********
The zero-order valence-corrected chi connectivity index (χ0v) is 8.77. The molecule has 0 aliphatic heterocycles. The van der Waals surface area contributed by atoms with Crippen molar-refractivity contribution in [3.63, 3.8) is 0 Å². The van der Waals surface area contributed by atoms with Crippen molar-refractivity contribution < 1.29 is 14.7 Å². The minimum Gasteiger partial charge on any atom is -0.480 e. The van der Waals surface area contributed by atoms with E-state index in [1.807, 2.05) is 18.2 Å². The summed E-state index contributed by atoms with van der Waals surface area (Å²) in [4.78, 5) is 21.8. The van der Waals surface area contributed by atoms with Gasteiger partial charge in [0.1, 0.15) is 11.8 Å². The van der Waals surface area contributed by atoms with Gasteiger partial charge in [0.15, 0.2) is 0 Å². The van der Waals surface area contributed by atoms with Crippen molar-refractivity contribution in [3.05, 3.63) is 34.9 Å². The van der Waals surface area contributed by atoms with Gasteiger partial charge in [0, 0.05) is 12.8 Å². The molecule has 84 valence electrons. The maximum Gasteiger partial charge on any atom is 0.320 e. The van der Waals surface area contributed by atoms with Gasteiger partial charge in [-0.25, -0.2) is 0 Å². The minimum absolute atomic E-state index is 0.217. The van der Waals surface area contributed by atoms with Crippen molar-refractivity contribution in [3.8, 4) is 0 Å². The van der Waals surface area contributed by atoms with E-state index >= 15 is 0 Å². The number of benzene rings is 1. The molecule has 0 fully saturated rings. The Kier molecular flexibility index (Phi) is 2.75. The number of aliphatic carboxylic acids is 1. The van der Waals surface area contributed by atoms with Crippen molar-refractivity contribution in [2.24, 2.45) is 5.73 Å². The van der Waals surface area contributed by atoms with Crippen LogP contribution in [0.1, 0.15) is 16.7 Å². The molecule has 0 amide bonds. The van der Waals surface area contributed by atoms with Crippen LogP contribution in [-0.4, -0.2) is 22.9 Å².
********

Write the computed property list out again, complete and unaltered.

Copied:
The zero-order valence-corrected chi connectivity index (χ0v) is 8.77. The molecule has 0 aliphatic heterocycles. The van der Waals surface area contributed by atoms with Crippen molar-refractivity contribution in [3.63, 3.8) is 0 Å². The van der Waals surface area contributed by atoms with Crippen molar-refractivity contribution < 1.29 is 14.7 Å². The minimum Gasteiger partial charge on any atom is -0.480 e. The van der Waals surface area contributed by atoms with E-state index in [1.807, 2.05) is 18.2 Å². The summed E-state index contributed by atoms with van der Waals surface area (Å²) in [4.78, 5) is 21.8. The van der Waals surface area contributed by atoms with Gasteiger partial charge in [0.1, 0.15) is 11.8 Å². The van der Waals surface area contributed by atoms with Gasteiger partial charge in [0.15, 0.2) is 0 Å². The van der Waals surface area contributed by atoms with Crippen molar-refractivity contribution in [3.05, 3.63) is 34.9 Å². The van der Waals surface area contributed by atoms with Gasteiger partial charge in [0, 0.05) is 12.8 Å². The molecule has 84 valence electrons. The maximum Gasteiger partial charge on any atom is 0.320 e. The van der Waals surface area contributed by atoms with Gasteiger partial charge in [-0.25, -0.2) is 0 Å². The minimum absolute atomic E-state index is 0.217. The van der Waals surface area contributed by atoms with Crippen molar-refractivity contribution in [3.8, 4) is 0 Å². The van der Waals surface area contributed by atoms with E-state index >= 15 is 0 Å². The number of benzene rings is 1. The molecule has 0 fully saturated rings. The Kier molecular flexibility index (Phi) is 2.75. The number of aliphatic carboxylic acids is 1. The van der Waals surface area contributed by atoms with Crippen molar-refractivity contribution in [2.24, 2.45) is 5.73 Å². The van der Waals surface area contributed by atoms with Crippen LogP contribution in [0.1, 0.15) is 16.7 Å². The molecule has 0 amide bonds. The van der Waals surface area contributed by atoms with Crippen LogP contribution in [-0.4, -0.2) is 22.9 Å².